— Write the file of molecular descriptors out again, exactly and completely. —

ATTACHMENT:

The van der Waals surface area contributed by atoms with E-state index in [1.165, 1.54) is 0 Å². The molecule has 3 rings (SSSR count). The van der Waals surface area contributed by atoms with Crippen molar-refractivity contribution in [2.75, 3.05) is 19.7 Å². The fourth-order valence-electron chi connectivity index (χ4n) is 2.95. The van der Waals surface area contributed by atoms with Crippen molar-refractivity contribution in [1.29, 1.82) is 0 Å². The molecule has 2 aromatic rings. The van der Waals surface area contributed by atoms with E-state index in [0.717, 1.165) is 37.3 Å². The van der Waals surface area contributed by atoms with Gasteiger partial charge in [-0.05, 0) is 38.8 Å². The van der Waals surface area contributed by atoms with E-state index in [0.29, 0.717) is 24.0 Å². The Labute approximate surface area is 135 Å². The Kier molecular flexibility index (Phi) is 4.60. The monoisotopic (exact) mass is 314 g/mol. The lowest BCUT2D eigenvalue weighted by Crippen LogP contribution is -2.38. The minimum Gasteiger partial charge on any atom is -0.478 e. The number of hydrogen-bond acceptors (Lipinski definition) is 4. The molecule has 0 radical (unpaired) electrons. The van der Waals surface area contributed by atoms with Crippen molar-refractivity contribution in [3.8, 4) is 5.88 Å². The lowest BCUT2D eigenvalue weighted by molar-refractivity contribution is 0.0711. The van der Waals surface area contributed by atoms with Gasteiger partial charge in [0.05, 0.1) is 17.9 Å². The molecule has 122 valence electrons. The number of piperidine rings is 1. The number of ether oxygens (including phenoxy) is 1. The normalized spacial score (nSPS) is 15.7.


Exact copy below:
The van der Waals surface area contributed by atoms with E-state index in [1.165, 1.54) is 0 Å². The molecule has 3 rings (SSSR count). The van der Waals surface area contributed by atoms with Crippen molar-refractivity contribution in [2.75, 3.05) is 19.7 Å². The fourth-order valence-electron chi connectivity index (χ4n) is 2.95. The van der Waals surface area contributed by atoms with Crippen molar-refractivity contribution in [1.29, 1.82) is 0 Å². The molecule has 2 aromatic rings. The van der Waals surface area contributed by atoms with E-state index in [0.717, 1.165) is 37.3 Å². The van der Waals surface area contributed by atoms with Gasteiger partial charge in [-0.05, 0) is 38.8 Å². The van der Waals surface area contributed by atoms with E-state index in [0.29, 0.717) is 24.0 Å². The Labute approximate surface area is 135 Å². The Kier molecular flexibility index (Phi) is 4.60. The monoisotopic (exact) mass is 314 g/mol. The lowest BCUT2D eigenvalue weighted by Crippen LogP contribution is -2.38. The minimum Gasteiger partial charge on any atom is -0.478 e. The number of hydrogen-bond acceptors (Lipinski definition) is 4. The molecule has 0 radical (unpaired) electrons. The van der Waals surface area contributed by atoms with Crippen molar-refractivity contribution in [3.8, 4) is 5.88 Å². The lowest BCUT2D eigenvalue weighted by molar-refractivity contribution is 0.0711. The van der Waals surface area contributed by atoms with Gasteiger partial charge in [0.05, 0.1) is 17.9 Å². The molecule has 122 valence electrons. The number of piperidine rings is 1. The number of ether oxygens (including phenoxy) is 1. The normalized spacial score (nSPS) is 15.7.